Next week I’ll talk about the different options you have when you’re really behind on your mortgage and what they all mean.  Stay tuned!

Photo: Hanging On: Jess2284

My Experience in Landlording 101, or I’m Not Donald Trump

I’ve been renovating my rental property this week and haven’t had enough time to pick a Blog Post of the Week! Instead, you get obscure ramblings from an over-caffeinated blogger….I’ll have a Blog Post of the Week! again next week for you. Have a great weekend!

I Never Wanted To Be A Landlord

When I was an advisor, I’d hear horror stories from my clients with tenants. Early on I learned that I probably didn’t have the stomach for some of the negotiation and strong-arming that it takes to work with tenants. I prefer REITs for my real estate exposure.

But, after my home didn’t sell when we moved to Texas, I realized that I had two choices: short sale or try my hand at tenants. I opted for choice #2. I wasn’t completely green. I’d read extensively about landlord/tenant contracts, strategies and tactics so I could be useful to clients. While “fun” might not be the right word, it’d be educational to try it first hand.

The surprise? I didn’t know how much I’d like it.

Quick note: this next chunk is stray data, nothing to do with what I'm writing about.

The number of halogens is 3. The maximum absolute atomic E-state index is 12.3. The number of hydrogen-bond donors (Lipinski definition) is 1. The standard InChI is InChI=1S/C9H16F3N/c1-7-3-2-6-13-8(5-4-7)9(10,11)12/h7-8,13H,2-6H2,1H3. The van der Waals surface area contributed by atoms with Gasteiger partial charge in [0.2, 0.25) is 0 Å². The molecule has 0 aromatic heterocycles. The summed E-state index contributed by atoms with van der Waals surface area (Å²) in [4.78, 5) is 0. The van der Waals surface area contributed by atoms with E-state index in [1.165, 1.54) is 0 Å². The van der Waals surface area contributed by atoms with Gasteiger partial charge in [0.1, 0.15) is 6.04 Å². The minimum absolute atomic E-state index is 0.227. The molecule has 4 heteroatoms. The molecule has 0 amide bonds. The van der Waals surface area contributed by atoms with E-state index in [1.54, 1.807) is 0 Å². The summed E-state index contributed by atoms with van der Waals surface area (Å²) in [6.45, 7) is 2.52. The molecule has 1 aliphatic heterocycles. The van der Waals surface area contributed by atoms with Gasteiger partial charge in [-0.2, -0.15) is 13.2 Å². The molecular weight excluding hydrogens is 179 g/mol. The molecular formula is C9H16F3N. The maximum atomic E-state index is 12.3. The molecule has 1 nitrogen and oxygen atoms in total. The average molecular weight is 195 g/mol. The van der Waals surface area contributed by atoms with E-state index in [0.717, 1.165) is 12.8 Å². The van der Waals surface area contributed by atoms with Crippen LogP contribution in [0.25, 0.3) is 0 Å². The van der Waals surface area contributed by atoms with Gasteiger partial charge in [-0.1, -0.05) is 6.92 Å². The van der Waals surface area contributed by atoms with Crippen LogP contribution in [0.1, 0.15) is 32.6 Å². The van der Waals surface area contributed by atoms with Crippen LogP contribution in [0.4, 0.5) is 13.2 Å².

I’m no Donald Trump and am still too much of a pushover. I want to be a little more callous with my tenants because they realize they can get away with stuff (and do). An example: my tenant the last three years was late with her rent EVERY MONTH. The good news is that I wrote a $100 late fee into the contract, which she gladly paid EVERY MONTH. I got used to her checks two weeks late and came to enjoy the $1,200 extra income from her.

Lessons Learned From Landlording

Is landlording a word? Probably not (Pages doesn’t think so….), but I’m running with it. That’s the kind of rebel I am.

  1. Don’t rent a furnished place unless you’re okay with everything being ruined OR you write penalties into the contract. None of our furniture matched our new house (of course, that would be made too much sense….), so we left most of the furniture there. My tenant, a school teacher, was excited about getting a home with nice stuff. Imagine my surprise three years later when my sofa, living room chair and desk were all destroyed. She apologized a ton, but no cash exchanged hands.